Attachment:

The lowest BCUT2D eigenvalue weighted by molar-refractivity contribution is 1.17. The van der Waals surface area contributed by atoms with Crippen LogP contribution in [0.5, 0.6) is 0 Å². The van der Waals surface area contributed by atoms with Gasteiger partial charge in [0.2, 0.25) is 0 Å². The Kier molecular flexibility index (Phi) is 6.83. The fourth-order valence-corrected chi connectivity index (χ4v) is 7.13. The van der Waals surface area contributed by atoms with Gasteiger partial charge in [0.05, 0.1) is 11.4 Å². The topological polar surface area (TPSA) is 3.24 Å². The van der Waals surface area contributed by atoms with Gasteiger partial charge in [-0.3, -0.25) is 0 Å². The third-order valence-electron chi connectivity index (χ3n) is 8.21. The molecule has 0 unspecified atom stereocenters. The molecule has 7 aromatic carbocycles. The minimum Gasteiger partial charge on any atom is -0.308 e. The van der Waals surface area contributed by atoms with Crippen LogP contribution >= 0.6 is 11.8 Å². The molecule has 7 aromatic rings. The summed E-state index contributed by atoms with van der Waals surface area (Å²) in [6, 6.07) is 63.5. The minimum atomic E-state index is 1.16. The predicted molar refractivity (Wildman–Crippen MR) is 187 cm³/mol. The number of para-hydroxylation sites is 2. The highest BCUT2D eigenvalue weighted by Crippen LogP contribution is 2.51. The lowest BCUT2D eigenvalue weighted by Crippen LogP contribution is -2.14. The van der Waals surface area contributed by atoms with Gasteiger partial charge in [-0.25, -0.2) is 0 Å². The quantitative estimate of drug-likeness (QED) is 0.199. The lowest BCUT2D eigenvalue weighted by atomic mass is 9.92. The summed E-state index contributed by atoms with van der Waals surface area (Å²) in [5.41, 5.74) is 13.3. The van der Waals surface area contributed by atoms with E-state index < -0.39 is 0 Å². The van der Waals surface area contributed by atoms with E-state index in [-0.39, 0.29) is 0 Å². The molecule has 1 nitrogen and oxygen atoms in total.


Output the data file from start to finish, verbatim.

The lowest BCUT2D eigenvalue weighted by molar-refractivity contribution is 1.17. The van der Waals surface area contributed by atoms with Crippen LogP contribution in [0.5, 0.6) is 0 Å². The van der Waals surface area contributed by atoms with Gasteiger partial charge in [0.2, 0.25) is 0 Å². The Kier molecular flexibility index (Phi) is 6.83. The fourth-order valence-corrected chi connectivity index (χ4v) is 7.13. The van der Waals surface area contributed by atoms with Gasteiger partial charge in [0.05, 0.1) is 11.4 Å². The topological polar surface area (TPSA) is 3.24 Å². The van der Waals surface area contributed by atoms with Gasteiger partial charge in [-0.3, -0.25) is 0 Å². The third-order valence-electron chi connectivity index (χ3n) is 8.21. The molecule has 0 unspecified atom stereocenters. The molecule has 7 aromatic carbocycles. The minimum Gasteiger partial charge on any atom is -0.308 e. The van der Waals surface area contributed by atoms with Crippen LogP contribution >= 0.6 is 11.8 Å². The molecule has 7 aromatic rings. The summed E-state index contributed by atoms with van der Waals surface area (Å²) in [6, 6.07) is 63.5. The minimum atomic E-state index is 1.16. The predicted molar refractivity (Wildman–Crippen MR) is 187 cm³/mol. The number of para-hydroxylation sites is 2. The highest BCUT2D eigenvalue weighted by Crippen LogP contribution is 2.51. The lowest BCUT2D eigenvalue weighted by Crippen LogP contribution is -2.14. The van der Waals surface area contributed by atoms with Gasteiger partial charge in [-0.25, -0.2) is 0 Å². The quantitative estimate of drug-likeness (QED) is 0.199. The lowest BCUT2D eigenvalue weighted by atomic mass is 9.92. The summed E-state index contributed by atoms with van der Waals surface area (Å²) in [5.41, 5.74) is 13.3. The van der Waals surface area contributed by atoms with E-state index < -0.39 is 0 Å². The van der Waals surface area contributed by atoms with E-state index in [-0.39, 0.29) is 0 Å². The molecule has 1 nitrogen and oxygen atoms in total.